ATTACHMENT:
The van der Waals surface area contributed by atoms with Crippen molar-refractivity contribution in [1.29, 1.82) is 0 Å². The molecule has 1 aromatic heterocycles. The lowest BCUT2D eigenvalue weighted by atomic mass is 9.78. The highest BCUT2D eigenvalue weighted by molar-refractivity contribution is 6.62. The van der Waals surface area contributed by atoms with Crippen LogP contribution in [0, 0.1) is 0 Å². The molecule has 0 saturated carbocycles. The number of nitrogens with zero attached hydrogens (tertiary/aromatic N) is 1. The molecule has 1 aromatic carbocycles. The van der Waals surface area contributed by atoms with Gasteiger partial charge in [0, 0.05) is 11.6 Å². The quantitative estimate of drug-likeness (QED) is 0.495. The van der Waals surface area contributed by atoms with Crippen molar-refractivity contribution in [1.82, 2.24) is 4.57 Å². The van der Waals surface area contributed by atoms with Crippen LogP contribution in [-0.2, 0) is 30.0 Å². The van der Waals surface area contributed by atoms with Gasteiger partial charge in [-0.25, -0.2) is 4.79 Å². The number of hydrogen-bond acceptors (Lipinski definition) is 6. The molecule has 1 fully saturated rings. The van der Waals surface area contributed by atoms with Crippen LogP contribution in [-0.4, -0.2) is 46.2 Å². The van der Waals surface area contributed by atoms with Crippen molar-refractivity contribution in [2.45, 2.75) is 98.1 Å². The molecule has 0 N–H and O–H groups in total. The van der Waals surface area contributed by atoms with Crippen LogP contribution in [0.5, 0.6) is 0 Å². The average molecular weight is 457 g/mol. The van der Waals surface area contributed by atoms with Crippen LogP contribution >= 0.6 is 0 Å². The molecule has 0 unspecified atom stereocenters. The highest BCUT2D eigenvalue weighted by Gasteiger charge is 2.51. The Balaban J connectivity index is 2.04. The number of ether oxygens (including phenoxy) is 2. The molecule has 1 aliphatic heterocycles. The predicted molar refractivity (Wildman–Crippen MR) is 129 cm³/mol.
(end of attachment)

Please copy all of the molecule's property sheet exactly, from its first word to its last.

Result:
The van der Waals surface area contributed by atoms with Crippen molar-refractivity contribution in [1.29, 1.82) is 0 Å². The molecule has 1 aromatic heterocycles. The lowest BCUT2D eigenvalue weighted by atomic mass is 9.78. The highest BCUT2D eigenvalue weighted by molar-refractivity contribution is 6.62. The van der Waals surface area contributed by atoms with Crippen LogP contribution in [0, 0.1) is 0 Å². The molecule has 0 saturated carbocycles. The number of nitrogens with zero attached hydrogens (tertiary/aromatic N) is 1. The molecule has 1 aromatic carbocycles. The van der Waals surface area contributed by atoms with Gasteiger partial charge in [0, 0.05) is 11.6 Å². The quantitative estimate of drug-likeness (QED) is 0.495. The van der Waals surface area contributed by atoms with Crippen molar-refractivity contribution in [1.82, 2.24) is 4.57 Å². The van der Waals surface area contributed by atoms with Crippen LogP contribution in [-0.2, 0) is 30.0 Å². The van der Waals surface area contributed by atoms with Gasteiger partial charge in [-0.25, -0.2) is 4.79 Å². The number of hydrogen-bond acceptors (Lipinski definition) is 6. The molecule has 1 fully saturated rings. The van der Waals surface area contributed by atoms with Crippen LogP contribution in [-0.4, -0.2) is 46.2 Å². The van der Waals surface area contributed by atoms with Crippen molar-refractivity contribution in [2.45, 2.75) is 98.1 Å². The molecule has 0 N–H and O–H groups in total. The van der Waals surface area contributed by atoms with Crippen LogP contribution in [0.5, 0.6) is 0 Å². The average molecular weight is 457 g/mol. The van der Waals surface area contributed by atoms with Crippen LogP contribution >= 0.6 is 0 Å². The molecule has 0 unspecified atom stereocenters. The highest BCUT2D eigenvalue weighted by Gasteiger charge is 2.51. The Balaban J connectivity index is 2.04. The number of ether oxygens (including phenoxy) is 2. The molecule has 1 aliphatic heterocycles. The predicted molar refractivity (Wildman–Crippen MR) is 129 cm³/mol.